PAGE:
Green Climate Fund Fundamentally |
Transforms the Global Economy
Mexico City, Mexico
by Cathie Adams, Eagle Forum International Issues Chairman, firstname.lastname@example.org
|Further Reading: United Nations / Global Warming|
|May 6, 2011|
The design of a new $100 billion a year Green Climate Fund (GCF) to "enable developing [poor] countries to address climate change" is a facet of last December's Cancun Agreement of the UN Framework Convention on Climate Change (UNFCCC), a treaty signed by President George H.W. Bush and ratified by the U.S. Senate in 1992.
Following the annual 2009 UNFCCC meeting in Copenhagen, the UN Secretary-General Ban Ki-moon assembled a 20-member High-level Advisory Group on Climate Change Financing to make recommendations to the design team for the GCF. Group members included George Soros, Chairman of the Soros Fund Management, a representative from the World Bank, and Lawrence Summers, the Director of the National Economic Council and Assistant to President Obama for Economic Policy.
The High-level Advisory Group proposals for the GCF would fulfill the Secretary-General's 2010 call for nations "to fundamentally transform the global economy - based on low-carbon, clean energy resources." And the U.S. would be the biggest loser in every funding scheme:
The first meeting of the GCF design team, called the Transitional Committee (TC), met in Mexico City on April 28 & 29. The 40-member TC's charge is to prepare "operational specifications for the GCF in time for approval by the next UNFCCC meeting in Durban [South Africa] in December ."
Granting taxing authority to the UN would undermine national sovereignty and effectually transform the UN from "governance" to "government." The UN's "governance" already consists of an executive branch of appointed bureaucrats, a legislative branch that convenes when nations meet at a myriad of global meetings, and a judicial branch in the International Criminal Court, which the U.S. Senate has not ratified.
The scheme began in earnest in 1997, in Kyoto, Japan, when nations from around the world met to discuss the "global warming" theory, a thesis that "climate change" is caused when greenhouse gases are emitted when fossil fuels are burned. The meeting's outcome was the Kyoto Protocol, a treaty that sets legally binding limits on greenhouse gases based upon this scientifically inconclusive theory.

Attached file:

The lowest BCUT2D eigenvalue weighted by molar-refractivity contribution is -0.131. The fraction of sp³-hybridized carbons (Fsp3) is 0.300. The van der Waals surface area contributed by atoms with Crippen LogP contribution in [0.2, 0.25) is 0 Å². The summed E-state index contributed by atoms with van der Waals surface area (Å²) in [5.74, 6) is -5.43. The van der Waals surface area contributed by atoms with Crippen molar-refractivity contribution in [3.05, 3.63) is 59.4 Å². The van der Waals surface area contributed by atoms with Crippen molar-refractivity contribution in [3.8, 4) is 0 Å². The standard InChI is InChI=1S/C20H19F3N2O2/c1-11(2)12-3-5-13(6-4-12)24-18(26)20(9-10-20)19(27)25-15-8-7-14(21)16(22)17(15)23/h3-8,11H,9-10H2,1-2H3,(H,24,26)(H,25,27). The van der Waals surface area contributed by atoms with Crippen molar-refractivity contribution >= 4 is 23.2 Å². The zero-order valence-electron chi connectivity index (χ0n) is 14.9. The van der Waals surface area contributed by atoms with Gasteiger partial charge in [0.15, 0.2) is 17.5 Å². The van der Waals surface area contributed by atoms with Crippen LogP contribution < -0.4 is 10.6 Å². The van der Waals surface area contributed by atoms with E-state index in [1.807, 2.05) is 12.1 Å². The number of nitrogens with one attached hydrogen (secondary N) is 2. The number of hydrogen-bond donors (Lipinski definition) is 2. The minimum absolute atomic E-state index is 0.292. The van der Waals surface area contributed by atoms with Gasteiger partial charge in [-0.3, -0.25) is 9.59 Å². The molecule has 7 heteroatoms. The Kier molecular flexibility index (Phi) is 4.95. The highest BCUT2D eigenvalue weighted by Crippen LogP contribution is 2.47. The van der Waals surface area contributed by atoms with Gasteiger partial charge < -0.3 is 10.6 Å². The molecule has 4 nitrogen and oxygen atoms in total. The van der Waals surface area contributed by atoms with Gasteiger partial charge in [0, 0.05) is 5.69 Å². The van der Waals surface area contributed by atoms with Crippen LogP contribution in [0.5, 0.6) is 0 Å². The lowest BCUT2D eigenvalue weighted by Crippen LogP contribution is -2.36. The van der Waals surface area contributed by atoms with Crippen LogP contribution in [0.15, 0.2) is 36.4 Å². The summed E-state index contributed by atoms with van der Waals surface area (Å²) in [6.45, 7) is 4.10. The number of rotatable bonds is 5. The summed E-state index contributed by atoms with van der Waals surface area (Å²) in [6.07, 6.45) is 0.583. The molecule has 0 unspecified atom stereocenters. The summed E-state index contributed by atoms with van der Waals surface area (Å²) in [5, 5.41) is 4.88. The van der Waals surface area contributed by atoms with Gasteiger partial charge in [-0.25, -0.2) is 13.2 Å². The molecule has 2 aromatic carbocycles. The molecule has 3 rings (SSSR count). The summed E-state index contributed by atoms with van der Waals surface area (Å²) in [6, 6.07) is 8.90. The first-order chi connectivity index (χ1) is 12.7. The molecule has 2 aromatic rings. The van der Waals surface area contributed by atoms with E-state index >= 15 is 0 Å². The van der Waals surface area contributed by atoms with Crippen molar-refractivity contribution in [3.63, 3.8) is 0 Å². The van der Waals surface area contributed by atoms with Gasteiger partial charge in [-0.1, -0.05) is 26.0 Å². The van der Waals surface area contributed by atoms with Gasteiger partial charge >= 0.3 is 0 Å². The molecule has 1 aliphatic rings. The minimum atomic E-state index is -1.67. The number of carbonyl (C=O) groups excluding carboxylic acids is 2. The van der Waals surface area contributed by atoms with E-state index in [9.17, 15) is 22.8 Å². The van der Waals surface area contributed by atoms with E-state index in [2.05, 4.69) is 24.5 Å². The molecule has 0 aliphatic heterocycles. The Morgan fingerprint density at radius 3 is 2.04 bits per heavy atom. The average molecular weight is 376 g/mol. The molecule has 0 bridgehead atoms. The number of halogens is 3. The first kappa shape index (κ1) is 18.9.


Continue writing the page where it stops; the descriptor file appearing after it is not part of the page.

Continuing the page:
At the outset, the U.S. Senate understood the negative impact it would have on the U.S. economy and unanimously passed a resolution advising President Clinton and VP Gore NOT to sign a treaty that would negatively impact our economy or would be applied to some but not all nations. The Kyoto Protocol failed on both counts. It applies to only 37 rich nations, but not the remaining 155, and would severely damage our economy.
Even so, President Clinton signed the Kyoto Protocol, yet did not send it to the U.S. Senate for ratification. President George W. Bush later unsigned the treaty, but remained a party to the UNFCCC.
Climate facts have not deterred the global agenda. "Climate-gate" and "glacier-gate" have tremendously undermined the manmade "global warming" theory pushed within the UN system by the International Panel on Climate Change and exposed it as more of a political statement, than a scientific conclusion.
Whether a natural disaster, a drought or flood, a record-setting heat or cold, manmade "climate change" is blamed because the poor nations want the GCF to become a major funding source to their economies. Even though China has surpassed the U.S. in greenhouse gas emissions, it is not bound by the treaty. Some even blame the U.S. for China's emissions because China is a major manufacturer of American products.
Observers must conclude that since "global warming" is an unproven scientific theory, and since the greatest greenhouse gas producer is exempt from legally binding emissions limits, then the primary purpose of the GCF is to redistribute wealth from the rich to the poor countries.
Americans, and particularly the U.S. Congress, need to be aware of this UN taxing scheme before it is submitted for approval to the UNFCCC meeting this December.